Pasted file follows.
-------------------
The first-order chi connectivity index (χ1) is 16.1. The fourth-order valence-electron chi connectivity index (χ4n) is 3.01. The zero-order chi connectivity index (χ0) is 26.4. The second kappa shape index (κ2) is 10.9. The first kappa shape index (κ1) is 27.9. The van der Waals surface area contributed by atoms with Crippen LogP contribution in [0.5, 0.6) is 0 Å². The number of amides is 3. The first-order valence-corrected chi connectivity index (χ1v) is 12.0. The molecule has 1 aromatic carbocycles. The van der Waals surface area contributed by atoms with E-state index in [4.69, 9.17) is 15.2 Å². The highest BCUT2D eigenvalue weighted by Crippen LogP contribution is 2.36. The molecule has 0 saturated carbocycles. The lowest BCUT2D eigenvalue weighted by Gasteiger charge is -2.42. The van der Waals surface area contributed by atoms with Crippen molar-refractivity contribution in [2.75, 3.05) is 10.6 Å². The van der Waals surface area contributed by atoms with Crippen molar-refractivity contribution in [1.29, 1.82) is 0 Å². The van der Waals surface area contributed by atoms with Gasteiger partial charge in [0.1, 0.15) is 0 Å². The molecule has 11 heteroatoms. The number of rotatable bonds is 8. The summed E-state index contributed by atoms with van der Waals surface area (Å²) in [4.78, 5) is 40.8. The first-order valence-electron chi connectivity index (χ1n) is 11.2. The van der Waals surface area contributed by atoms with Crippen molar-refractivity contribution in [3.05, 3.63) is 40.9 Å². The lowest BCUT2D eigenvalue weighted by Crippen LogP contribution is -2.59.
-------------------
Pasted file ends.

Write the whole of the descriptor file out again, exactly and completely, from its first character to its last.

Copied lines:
The first-order chi connectivity index (χ1) is 16.1. The fourth-order valence-electron chi connectivity index (χ4n) is 3.01. The zero-order chi connectivity index (χ0) is 26.4. The second kappa shape index (κ2) is 10.9. The first kappa shape index (κ1) is 27.9. The van der Waals surface area contributed by atoms with Crippen LogP contribution in [0.5, 0.6) is 0 Å². The number of amides is 3. The first-order valence-corrected chi connectivity index (χ1v) is 12.0. The molecule has 1 aromatic carbocycles. The van der Waals surface area contributed by atoms with E-state index in [4.69, 9.17) is 15.2 Å². The highest BCUT2D eigenvalue weighted by Crippen LogP contribution is 2.36. The molecule has 0 saturated carbocycles. The lowest BCUT2D eigenvalue weighted by Gasteiger charge is -2.42. The van der Waals surface area contributed by atoms with Crippen molar-refractivity contribution in [2.75, 3.05) is 10.6 Å². The van der Waals surface area contributed by atoms with Crippen molar-refractivity contribution in [1.29, 1.82) is 0 Å². The van der Waals surface area contributed by atoms with Gasteiger partial charge in [0.1, 0.15) is 0 Å². The molecule has 11 heteroatoms. The number of rotatable bonds is 8. The summed E-state index contributed by atoms with van der Waals surface area (Å²) in [4.78, 5) is 40.8. The first-order valence-electron chi connectivity index (χ1n) is 11.2. The van der Waals surface area contributed by atoms with Crippen molar-refractivity contribution in [3.05, 3.63) is 40.9 Å². The lowest BCUT2D eigenvalue weighted by Crippen LogP contribution is -2.59.